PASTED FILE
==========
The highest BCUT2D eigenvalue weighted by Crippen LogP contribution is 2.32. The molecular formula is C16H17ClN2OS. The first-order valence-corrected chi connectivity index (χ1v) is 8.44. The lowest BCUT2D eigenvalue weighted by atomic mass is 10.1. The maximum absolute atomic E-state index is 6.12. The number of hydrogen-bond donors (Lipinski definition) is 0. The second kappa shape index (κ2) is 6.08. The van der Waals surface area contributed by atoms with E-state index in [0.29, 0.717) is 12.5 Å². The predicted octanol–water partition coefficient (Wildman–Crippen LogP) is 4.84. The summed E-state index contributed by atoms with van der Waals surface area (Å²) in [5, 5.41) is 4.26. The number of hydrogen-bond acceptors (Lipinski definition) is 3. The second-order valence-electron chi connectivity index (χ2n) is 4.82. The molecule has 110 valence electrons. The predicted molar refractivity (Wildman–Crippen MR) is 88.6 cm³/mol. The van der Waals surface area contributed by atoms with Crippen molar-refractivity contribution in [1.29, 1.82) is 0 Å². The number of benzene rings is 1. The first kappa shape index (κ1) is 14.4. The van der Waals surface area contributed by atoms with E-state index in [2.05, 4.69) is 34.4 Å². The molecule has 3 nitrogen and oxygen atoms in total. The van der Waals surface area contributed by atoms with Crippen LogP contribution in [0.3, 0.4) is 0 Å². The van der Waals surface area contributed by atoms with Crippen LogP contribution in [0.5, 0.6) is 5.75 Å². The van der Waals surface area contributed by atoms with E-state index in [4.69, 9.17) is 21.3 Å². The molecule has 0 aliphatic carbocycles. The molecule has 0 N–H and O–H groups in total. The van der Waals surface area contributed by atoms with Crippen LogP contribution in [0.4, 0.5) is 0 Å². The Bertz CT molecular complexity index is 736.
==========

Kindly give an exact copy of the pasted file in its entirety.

The highest BCUT2D eigenvalue weighted by Crippen LogP contribution is 2.32. The molecular formula is C16H17ClN2OS. The first-order valence-corrected chi connectivity index (χ1v) is 8.44. The lowest BCUT2D eigenvalue weighted by atomic mass is 10.1. The maximum absolute atomic E-state index is 6.12. The number of hydrogen-bond donors (Lipinski definition) is 0. The second kappa shape index (κ2) is 6.08. The van der Waals surface area contributed by atoms with E-state index in [0.29, 0.717) is 12.5 Å². The predicted octanol–water partition coefficient (Wildman–Crippen LogP) is 4.84. The summed E-state index contributed by atoms with van der Waals surface area (Å²) in [5, 5.41) is 4.26. The number of hydrogen-bond acceptors (Lipinski definition) is 3. The second-order valence-electron chi connectivity index (χ2n) is 4.82. The molecule has 110 valence electrons. The predicted molar refractivity (Wildman–Crippen MR) is 88.6 cm³/mol. The van der Waals surface area contributed by atoms with Crippen molar-refractivity contribution in [1.29, 1.82) is 0 Å². The number of benzene rings is 1. The first kappa shape index (κ1) is 14.4. The van der Waals surface area contributed by atoms with E-state index in [2.05, 4.69) is 34.4 Å². The molecule has 3 nitrogen and oxygen atoms in total. The van der Waals surface area contributed by atoms with Crippen LogP contribution in [0.3, 0.4) is 0 Å². The van der Waals surface area contributed by atoms with Crippen LogP contribution in [0.5, 0.6) is 5.75 Å². The van der Waals surface area contributed by atoms with E-state index in [4.69, 9.17) is 21.3 Å². The molecule has 0 aliphatic carbocycles. The molecule has 0 N–H and O–H groups in total. The van der Waals surface area contributed by atoms with Crippen LogP contribution in [0.4, 0.5) is 0 Å². The Bertz CT molecular complexity index is 736.